IMMPaCt in Action: Tackling Malnutrition Through Innovative Technologies

CDC’s Maria Jefferds and CDC Foundation Fellow Karim Bougma pictured with Bill Gates and other presenters at the 2018 Gates Foundation Goalkeepers meeting. Photo: Gates Foundation Archive/Michael Hanson

CDC’s Maria Jefferds and CDC Foundation Fellow Karim Bougma pictured with Bill Gates and other presenters at the 2018 Gates Foundation Goalkeepers meeting. Photo: Gates Foundation Archive/Michael Hanson

Does it really matter how accurate body measurements are? The resounding answer is yes, according to Maria Jefferds, team lead for the International Micronutrient Malnutrition Prevention and Control (IMMPaCt) team in the Centers for Disease Control and Prevention’s (CDC) Division of Nutrition, Physical Activity, and Obesity. At the Bill & Melinda Gates Foundation Goalkeepers eventexternal icon, Jefferds described how important accurate anthropometry—or body measurement—assessments are to understanding and tackling the global problem of malnutrition.

Jefferds and Karim Bougma, a CDC Foundation fellow, presented at the Goalkeepers meeting about a project funded by the Gates Foundation where they provide technical assistance in evaluating an inexpensive, easily portable technology to calculate body measurements of children. The 2018 Goalkeepers event focused on the growth of children that will affect future world progress and included speakers from around the world. Jefferds and Bougma shared the stage with global leaders including Bill Gates, President Emmanuel Macron of France, and President Julius Maada Bio of Sierra Leone, among others.

In her presentation, Jefferds gave an overview of malnutrition in populations, which limits the healthy growth and development of children. Malnutrition is the underlying cause of nearly half of child deaths, and severe forms of malnutrition are linked to physical and cognitive underdevelopment. This underdevelopment is sometimes reflected in stunting, which occurs when children do not grow as tall as they should. In some low- and middle-income countries, as many as 2 out of 5 children suffer from stunting.

Maria Jefferds and Karim Bougma demonstrated how the technology works with a child volunteer. Photo: Gates Foundation Archive/Michael Hanson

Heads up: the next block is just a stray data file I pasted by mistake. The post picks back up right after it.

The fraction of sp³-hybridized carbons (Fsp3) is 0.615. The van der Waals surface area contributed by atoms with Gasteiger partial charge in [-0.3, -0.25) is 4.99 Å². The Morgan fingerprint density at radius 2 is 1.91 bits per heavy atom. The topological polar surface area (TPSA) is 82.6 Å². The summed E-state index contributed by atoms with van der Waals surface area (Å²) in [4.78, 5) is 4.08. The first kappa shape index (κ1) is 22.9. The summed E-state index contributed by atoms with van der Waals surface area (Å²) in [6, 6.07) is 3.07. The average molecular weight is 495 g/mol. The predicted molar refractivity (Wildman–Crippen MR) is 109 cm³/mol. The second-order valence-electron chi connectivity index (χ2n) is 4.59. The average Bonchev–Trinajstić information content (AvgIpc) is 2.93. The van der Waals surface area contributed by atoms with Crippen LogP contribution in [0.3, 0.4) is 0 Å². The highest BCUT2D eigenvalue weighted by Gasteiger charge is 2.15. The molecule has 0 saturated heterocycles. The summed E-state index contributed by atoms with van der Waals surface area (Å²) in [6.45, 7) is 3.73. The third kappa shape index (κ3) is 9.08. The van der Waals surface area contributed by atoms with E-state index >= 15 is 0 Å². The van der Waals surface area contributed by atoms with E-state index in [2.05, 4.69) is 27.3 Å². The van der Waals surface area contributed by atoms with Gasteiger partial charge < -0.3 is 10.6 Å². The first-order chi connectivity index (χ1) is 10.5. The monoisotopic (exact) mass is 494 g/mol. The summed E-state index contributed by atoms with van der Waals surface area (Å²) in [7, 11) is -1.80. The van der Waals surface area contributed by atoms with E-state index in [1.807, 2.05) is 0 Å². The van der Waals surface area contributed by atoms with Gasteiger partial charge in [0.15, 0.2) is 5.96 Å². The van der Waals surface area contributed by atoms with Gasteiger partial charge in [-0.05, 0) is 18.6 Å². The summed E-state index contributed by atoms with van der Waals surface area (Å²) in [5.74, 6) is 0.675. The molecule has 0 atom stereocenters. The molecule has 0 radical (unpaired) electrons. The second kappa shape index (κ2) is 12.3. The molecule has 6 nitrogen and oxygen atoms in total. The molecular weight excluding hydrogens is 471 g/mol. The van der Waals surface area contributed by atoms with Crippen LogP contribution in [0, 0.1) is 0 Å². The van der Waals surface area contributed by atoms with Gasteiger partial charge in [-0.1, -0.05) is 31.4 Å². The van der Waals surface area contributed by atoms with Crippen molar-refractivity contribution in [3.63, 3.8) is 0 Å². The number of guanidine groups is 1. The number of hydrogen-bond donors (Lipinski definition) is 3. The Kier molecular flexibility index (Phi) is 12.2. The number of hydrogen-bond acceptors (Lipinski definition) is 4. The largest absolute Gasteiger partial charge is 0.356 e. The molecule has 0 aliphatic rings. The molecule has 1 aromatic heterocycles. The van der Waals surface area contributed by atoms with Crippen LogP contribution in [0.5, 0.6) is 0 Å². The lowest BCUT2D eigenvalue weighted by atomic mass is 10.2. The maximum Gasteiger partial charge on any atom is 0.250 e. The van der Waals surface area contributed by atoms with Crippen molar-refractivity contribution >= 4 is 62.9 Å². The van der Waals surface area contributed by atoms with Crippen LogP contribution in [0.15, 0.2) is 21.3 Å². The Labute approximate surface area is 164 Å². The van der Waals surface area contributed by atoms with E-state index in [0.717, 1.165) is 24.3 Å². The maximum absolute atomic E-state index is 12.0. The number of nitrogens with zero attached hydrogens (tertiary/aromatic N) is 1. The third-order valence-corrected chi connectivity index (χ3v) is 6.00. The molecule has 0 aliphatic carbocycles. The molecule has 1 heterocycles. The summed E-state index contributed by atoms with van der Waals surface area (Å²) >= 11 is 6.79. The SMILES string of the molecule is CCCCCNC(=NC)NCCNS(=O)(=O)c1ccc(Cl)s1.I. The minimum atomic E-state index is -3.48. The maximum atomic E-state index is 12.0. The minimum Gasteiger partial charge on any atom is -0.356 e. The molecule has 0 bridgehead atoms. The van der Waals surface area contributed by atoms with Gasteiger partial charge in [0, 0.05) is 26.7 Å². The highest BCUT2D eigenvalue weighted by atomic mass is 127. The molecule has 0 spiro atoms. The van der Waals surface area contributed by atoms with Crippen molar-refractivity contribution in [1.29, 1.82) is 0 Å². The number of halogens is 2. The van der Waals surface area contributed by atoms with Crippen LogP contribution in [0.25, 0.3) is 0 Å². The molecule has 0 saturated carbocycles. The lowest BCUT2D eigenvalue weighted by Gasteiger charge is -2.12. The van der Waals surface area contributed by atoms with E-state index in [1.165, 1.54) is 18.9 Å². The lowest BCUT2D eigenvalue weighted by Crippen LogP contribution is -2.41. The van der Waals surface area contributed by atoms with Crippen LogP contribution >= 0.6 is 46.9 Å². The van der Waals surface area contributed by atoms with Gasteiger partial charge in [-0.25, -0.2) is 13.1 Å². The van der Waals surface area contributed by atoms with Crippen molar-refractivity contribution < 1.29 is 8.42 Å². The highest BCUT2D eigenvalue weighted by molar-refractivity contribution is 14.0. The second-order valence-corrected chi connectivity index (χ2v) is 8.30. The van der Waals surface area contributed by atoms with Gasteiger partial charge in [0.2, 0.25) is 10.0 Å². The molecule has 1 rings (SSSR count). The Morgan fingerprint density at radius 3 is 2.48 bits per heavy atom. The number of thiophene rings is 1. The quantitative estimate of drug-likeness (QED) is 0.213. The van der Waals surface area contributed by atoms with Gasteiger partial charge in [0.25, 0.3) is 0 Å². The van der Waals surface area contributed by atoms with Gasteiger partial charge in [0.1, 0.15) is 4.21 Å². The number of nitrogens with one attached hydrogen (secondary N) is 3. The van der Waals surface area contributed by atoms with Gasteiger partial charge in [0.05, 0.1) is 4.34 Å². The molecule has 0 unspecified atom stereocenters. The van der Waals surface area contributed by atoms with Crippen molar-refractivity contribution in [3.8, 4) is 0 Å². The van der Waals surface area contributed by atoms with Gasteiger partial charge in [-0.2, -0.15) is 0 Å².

Maria Jefferds and Karim Bougma demonstrated how the technology works with a child volunteer. Photo: Gates Foundation Archive/Michael Hanson

Jefferds and Bougma demonstrated the technology they are testing which takes a 3-D scan of a child using an iPad or tablet that may provide accurate measurements of length/height and upper arm and head circumference of young children. This technology is being compared with current household surveys that use a bulky board called a stadiometer and a measuring tape to measure children. This process requires a lot of training and resources, and has potential for measurement error.

Although the problem of malnutrition is too big to solve with just one technology, innovations like 3-D body imaging have the potential to be powerful tools that could help a lot of children be healthier sooner.

Evaluating in Kenya and Guatemala

Currently CDC is providing technical assistance to survey teams in Kenya and Guatemala. Jefferds, Bougma, and CDC epidemiologist Zuguo Mei are helping the teams evaluate the 3-D imaging technology’s accuracy and acceptability in real-world household survey settings.

The IMMPaCt team anticipates that this technology will potentially lead to more accurate data. This can help target interventions that are more suited to the real situation, and lead to better quality data, programs, interventions, and allocations of human and financial resources.

The IMMPaCt team is also evaluating the cultural acceptance of this new technology and its acceptance by the parents, caregivers, and survey team members.

Potential for the Future

As the IMMPaCt team determines the results of this evaluation, they are hopeful that with continued innovations, there could soon be more tools capable of giving practitioners and policymakers more accurate data in the fight against malnutrition.

The improvements in body measurements have the potential to both help countries make decisions at a population level and help doctors make sure they are giving children the right treatments and suggesting the right diets. For adults, these technological innovations can be tools against obesity in low- and middle-income countries.